Weekly Buzz: Sit back, relax, and enjoy our curated reads. Here’s our weekly link roundup of small business buzz, musings and muchness. A curation of the best small business talk around the web.
Every year the tech blog TechCrunch holds a competition for tech startups at its New York and San Francisco “TechCrunch Disrupt” conferences and crowns a winner at the end. Over the years, the competition has proven to be something less than a fountainhead of world-changing ideas. Past champions include a conference-calling app, a car-sharing service that is not Uber or Lyft, and a half-hearted “Second Life” ripoff that hasn’t been heard from since 2012. At this year’s San Francisco conference, however, the blog has outdone itself, anointing as winner a startup so frivolous and asinine that it makes its lackluster predecessors look like Hewlett-Packard and Fairchild Semiconductor by comparison. (Slate)
Things go wrong. People make mistakes. Natural disasters are a fact of life. Protecting your small business from these unforeseen events with the right insurance policies could mean the difference between prosperity and going belly up. Here are five types of small business insurance policies that every small business owner should consider. (The Motley Fool)
The data is in! Investing in women entrepreneurs results in new jobs, revenues and contributions to communities, according to our report, Investing in the Power of Women: a Progress Report on the Goldman Sachs 10,000 Women Program. The 10,000 Women Program was launched in 2008 by the Goldman Sachs Foundation to provide business education, access to mentors and networks, and links to capital for 10,000 underserved women operating small businesses. (Forbes)
Small business owners can get pretty personal. At least, they’re influenced by personal relationships more than anything else, according to a new report by the National Association of Women Business Owners (NAWBO) and credit card company Ink from Chase.
In fact, at 89 percent, a vast majority of small business owners said that their personal relationships have an impact on the way they run their business, and 67 percent said their peers influence them. Fifty-three percent reported that other small business owners influence them as well. (Fox Business)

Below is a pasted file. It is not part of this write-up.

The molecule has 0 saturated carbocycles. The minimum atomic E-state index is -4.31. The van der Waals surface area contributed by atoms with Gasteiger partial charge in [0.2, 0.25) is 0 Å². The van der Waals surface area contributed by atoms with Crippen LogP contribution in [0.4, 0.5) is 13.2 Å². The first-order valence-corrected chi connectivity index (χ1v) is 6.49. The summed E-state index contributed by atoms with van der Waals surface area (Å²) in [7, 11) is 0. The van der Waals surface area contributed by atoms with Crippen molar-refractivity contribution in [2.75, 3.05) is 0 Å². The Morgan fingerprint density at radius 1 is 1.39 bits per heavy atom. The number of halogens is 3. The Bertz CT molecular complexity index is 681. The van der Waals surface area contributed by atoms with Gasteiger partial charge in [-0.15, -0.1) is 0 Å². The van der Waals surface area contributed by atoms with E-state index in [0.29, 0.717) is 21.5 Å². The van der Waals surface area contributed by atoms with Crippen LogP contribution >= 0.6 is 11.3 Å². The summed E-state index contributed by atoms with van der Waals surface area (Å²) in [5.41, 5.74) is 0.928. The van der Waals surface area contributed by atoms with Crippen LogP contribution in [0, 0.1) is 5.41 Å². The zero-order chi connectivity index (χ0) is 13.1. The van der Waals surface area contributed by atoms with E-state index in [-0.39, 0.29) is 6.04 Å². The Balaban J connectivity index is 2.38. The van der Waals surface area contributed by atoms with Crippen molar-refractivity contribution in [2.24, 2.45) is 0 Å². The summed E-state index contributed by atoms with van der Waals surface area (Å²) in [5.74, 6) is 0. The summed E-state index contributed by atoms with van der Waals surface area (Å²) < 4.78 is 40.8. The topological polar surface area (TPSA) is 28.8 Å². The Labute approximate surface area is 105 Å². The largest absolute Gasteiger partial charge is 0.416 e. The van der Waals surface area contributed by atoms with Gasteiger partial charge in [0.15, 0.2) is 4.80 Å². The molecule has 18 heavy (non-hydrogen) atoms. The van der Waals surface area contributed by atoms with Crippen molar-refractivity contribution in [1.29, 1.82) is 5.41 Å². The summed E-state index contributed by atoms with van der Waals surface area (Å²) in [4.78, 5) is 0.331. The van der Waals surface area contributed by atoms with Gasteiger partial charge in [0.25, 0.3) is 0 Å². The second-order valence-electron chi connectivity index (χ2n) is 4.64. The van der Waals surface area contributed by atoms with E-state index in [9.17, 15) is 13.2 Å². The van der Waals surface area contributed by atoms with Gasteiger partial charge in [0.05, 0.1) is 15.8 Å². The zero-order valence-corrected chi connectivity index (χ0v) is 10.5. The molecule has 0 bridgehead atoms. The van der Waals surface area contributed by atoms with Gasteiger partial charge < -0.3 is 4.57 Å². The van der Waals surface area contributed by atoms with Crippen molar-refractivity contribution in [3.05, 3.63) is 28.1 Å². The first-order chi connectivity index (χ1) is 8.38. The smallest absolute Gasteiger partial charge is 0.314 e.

Stories are only as good as their endings. If you have an amazing story but goof up the very last part it leaves a bad taste in readers’ mouths. Even though they enjoyed the story up until that point, the bad ending will be the main thing they remember—guaranteed. This goes for every single thing you write, be it a creative short story, a blog post, or even a press release. The very ending solidifies the piece with your readers and, in the case of a press release, can help create real interest in your announcement and the company as a whole. (PRDaily)
There have been some successes like Warby Parker, which donates a pair of glasses for each one sold. But often, “charitable startup” is like a liver smoothie – packed with nutrients, but only consumable by the cast of Jackass. Some of the best known even harm their cause. Or, they act as a leaky prophylactic against first-world guilt – as long as customers never think too hard if anyone’s really being helped. So here’s the brutally honest advice (and strategy matrix) I’ve given to aspiring social entrepreneurs. (Forbes)
You’d imagine that with all the new marketing platforms and email-optimizing technology, we’d have figured out the secret to cold emails by now. Yet here we are — still hitting send and blindly holding out hope this will be the one that gets a response. Entrepreneurs are still struggling to convince VCs that their pitch email is worth opening… (OpenView Partners)
The digital marketing world has been abuzz for months about Facebook’s dialing-down of organic brand content in the average user’s newsfeed—and the declining importance of the “like” or page follow in its wake. But Q1 2014 research by Convertro and AOL Platforms suggests that even if Facebook is doing what it can to push brands from an earned into a paid media model, paid ads on social networks do have better conversion rates than organic content. (eMarketer)
Bringing the right people on board is important for any business, but startups in particular can’t afford to make hiring mistakes. When money is tight and credibility has yet to be established, a wrong hire can set you back for months or keep your business from taking off altogether. In addition, a lack of resources and recognition can make it difficult for startups to lure the best and brightest. (Forbes)
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